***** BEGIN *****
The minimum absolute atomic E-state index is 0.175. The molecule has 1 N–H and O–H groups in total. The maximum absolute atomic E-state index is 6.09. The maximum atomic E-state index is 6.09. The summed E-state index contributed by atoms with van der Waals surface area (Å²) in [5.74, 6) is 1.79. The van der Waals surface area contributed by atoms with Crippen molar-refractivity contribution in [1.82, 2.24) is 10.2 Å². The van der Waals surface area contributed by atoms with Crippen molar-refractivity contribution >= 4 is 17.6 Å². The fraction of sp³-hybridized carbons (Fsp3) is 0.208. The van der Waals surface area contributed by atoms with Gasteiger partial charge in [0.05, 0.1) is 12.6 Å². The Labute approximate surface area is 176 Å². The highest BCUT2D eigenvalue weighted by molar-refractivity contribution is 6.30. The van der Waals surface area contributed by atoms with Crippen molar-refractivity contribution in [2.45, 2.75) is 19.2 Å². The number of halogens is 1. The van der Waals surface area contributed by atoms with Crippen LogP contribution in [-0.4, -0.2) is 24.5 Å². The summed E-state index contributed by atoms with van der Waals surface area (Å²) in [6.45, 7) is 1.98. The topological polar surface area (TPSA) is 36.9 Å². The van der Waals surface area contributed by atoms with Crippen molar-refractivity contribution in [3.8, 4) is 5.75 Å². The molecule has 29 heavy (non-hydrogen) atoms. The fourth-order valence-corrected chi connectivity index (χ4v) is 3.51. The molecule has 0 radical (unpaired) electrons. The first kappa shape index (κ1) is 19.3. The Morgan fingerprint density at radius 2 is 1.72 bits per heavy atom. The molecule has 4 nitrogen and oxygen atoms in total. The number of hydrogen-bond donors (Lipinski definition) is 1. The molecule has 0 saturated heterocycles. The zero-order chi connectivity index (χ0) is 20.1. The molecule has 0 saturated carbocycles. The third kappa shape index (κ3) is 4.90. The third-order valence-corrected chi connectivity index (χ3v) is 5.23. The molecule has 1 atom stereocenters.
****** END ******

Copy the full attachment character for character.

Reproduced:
The minimum absolute atomic E-state index is 0.175. The molecule has 1 N–H and O–H groups in total. The maximum absolute atomic E-state index is 6.09. The maximum atomic E-state index is 6.09. The summed E-state index contributed by atoms with van der Waals surface area (Å²) in [5.74, 6) is 1.79. The van der Waals surface area contributed by atoms with Crippen molar-refractivity contribution in [1.82, 2.24) is 10.2 Å². The van der Waals surface area contributed by atoms with Crippen molar-refractivity contribution >= 4 is 17.6 Å². The fraction of sp³-hybridized carbons (Fsp3) is 0.208. The van der Waals surface area contributed by atoms with Gasteiger partial charge in [0.05, 0.1) is 12.6 Å². The Labute approximate surface area is 176 Å². The highest BCUT2D eigenvalue weighted by molar-refractivity contribution is 6.30. The van der Waals surface area contributed by atoms with Crippen molar-refractivity contribution in [2.45, 2.75) is 19.2 Å². The number of halogens is 1. The van der Waals surface area contributed by atoms with Crippen LogP contribution in [-0.4, -0.2) is 24.5 Å². The summed E-state index contributed by atoms with van der Waals surface area (Å²) in [6.45, 7) is 1.98. The topological polar surface area (TPSA) is 36.9 Å². The van der Waals surface area contributed by atoms with Crippen molar-refractivity contribution in [3.8, 4) is 5.75 Å². The molecule has 29 heavy (non-hydrogen) atoms. The fourth-order valence-corrected chi connectivity index (χ4v) is 3.51. The molecule has 0 radical (unpaired) electrons. The first kappa shape index (κ1) is 19.3. The Morgan fingerprint density at radius 2 is 1.72 bits per heavy atom. The molecule has 4 nitrogen and oxygen atoms in total. The number of hydrogen-bond donors (Lipinski definition) is 1. The molecule has 0 saturated heterocycles. The zero-order chi connectivity index (χ0) is 20.1. The molecule has 0 saturated carbocycles. The third kappa shape index (κ3) is 4.90. The third-order valence-corrected chi connectivity index (χ3v) is 5.23. The molecule has 1 atom stereocenters.